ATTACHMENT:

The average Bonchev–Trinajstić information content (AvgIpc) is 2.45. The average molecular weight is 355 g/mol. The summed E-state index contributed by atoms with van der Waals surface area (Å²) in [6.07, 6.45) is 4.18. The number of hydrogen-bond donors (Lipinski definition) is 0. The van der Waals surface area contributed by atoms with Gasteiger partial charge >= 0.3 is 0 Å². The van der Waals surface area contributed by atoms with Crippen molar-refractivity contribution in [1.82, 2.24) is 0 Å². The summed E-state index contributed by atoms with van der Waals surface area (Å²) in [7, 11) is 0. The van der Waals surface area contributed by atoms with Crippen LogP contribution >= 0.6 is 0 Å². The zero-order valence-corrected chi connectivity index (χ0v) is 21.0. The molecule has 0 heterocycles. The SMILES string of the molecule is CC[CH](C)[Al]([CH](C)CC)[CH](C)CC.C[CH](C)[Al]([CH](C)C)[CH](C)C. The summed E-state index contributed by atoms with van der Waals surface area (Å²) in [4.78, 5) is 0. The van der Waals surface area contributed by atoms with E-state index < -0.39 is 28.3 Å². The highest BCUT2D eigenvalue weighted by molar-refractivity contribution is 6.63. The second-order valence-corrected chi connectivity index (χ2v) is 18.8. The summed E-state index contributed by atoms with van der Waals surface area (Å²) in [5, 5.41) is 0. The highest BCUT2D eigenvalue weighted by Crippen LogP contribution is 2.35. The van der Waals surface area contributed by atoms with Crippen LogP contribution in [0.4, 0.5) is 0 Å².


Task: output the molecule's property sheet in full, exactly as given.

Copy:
The average Bonchev–Trinajstić information content (AvgIpc) is 2.45. The average molecular weight is 355 g/mol. The summed E-state index contributed by atoms with van der Waals surface area (Å²) in [6.07, 6.45) is 4.18. The number of hydrogen-bond donors (Lipinski definition) is 0. The van der Waals surface area contributed by atoms with Gasteiger partial charge >= 0.3 is 0 Å². The van der Waals surface area contributed by atoms with Crippen molar-refractivity contribution in [1.82, 2.24) is 0 Å². The summed E-state index contributed by atoms with van der Waals surface area (Å²) in [7, 11) is 0. The van der Waals surface area contributed by atoms with Crippen LogP contribution >= 0.6 is 0 Å². The zero-order valence-corrected chi connectivity index (χ0v) is 21.0. The molecule has 0 heterocycles. The SMILES string of the molecule is CC[CH](C)[Al]([CH](C)CC)[CH](C)CC.C[CH](C)[Al]([CH](C)C)[CH](C)C. The summed E-state index contributed by atoms with van der Waals surface area (Å²) in [4.78, 5) is 0. The van der Waals surface area contributed by atoms with E-state index < -0.39 is 28.3 Å². The highest BCUT2D eigenvalue weighted by molar-refractivity contribution is 6.63. The second-order valence-corrected chi connectivity index (χ2v) is 18.8. The summed E-state index contributed by atoms with van der Waals surface area (Å²) in [5, 5.41) is 0. The highest BCUT2D eigenvalue weighted by Crippen LogP contribution is 2.35. The van der Waals surface area contributed by atoms with Crippen LogP contribution in [0.4, 0.5) is 0 Å².